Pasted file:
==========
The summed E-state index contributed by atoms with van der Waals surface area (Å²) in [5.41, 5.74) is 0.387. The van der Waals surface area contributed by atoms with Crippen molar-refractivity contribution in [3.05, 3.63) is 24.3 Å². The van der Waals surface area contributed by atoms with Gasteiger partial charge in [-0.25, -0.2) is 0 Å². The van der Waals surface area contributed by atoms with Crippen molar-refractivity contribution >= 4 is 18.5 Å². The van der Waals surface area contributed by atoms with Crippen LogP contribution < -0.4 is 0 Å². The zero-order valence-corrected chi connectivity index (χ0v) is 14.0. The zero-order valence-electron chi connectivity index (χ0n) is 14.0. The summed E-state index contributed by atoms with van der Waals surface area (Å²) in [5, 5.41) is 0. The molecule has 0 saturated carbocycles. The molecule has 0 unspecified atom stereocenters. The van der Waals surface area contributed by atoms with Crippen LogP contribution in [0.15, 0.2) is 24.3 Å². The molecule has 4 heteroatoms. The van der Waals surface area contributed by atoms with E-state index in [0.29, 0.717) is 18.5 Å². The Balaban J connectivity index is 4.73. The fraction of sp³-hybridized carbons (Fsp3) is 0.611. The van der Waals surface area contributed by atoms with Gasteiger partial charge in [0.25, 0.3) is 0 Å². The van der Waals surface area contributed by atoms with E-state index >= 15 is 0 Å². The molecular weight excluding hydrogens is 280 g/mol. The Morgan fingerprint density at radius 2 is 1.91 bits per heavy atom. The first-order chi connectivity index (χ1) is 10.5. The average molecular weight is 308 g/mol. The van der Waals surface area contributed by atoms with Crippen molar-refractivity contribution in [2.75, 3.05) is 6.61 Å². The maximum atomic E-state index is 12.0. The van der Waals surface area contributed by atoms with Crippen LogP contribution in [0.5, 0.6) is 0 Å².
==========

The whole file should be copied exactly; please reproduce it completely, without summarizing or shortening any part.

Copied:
The summed E-state index contributed by atoms with van der Waals surface area (Å²) in [5.41, 5.74) is 0.387. The van der Waals surface area contributed by atoms with Crippen molar-refractivity contribution in [3.05, 3.63) is 24.3 Å². The van der Waals surface area contributed by atoms with Gasteiger partial charge in [-0.25, -0.2) is 0 Å². The van der Waals surface area contributed by atoms with Crippen molar-refractivity contribution >= 4 is 18.5 Å². The van der Waals surface area contributed by atoms with Crippen LogP contribution < -0.4 is 0 Å². The zero-order valence-corrected chi connectivity index (χ0v) is 14.0. The zero-order valence-electron chi connectivity index (χ0n) is 14.0. The summed E-state index contributed by atoms with van der Waals surface area (Å²) in [5, 5.41) is 0. The molecule has 0 saturated carbocycles. The molecule has 0 unspecified atom stereocenters. The van der Waals surface area contributed by atoms with Crippen LogP contribution in [0.15, 0.2) is 24.3 Å². The molecule has 4 heteroatoms. The van der Waals surface area contributed by atoms with E-state index in [0.29, 0.717) is 18.5 Å². The Balaban J connectivity index is 4.73. The fraction of sp³-hybridized carbons (Fsp3) is 0.611. The van der Waals surface area contributed by atoms with Gasteiger partial charge in [0.25, 0.3) is 0 Å². The van der Waals surface area contributed by atoms with E-state index >= 15 is 0 Å². The molecular weight excluding hydrogens is 280 g/mol. The Morgan fingerprint density at radius 2 is 1.91 bits per heavy atom. The first-order chi connectivity index (χ1) is 10.5. The average molecular weight is 308 g/mol. The van der Waals surface area contributed by atoms with Crippen molar-refractivity contribution in [2.75, 3.05) is 6.61 Å². The maximum atomic E-state index is 12.0. The van der Waals surface area contributed by atoms with Crippen LogP contribution in [0.5, 0.6) is 0 Å².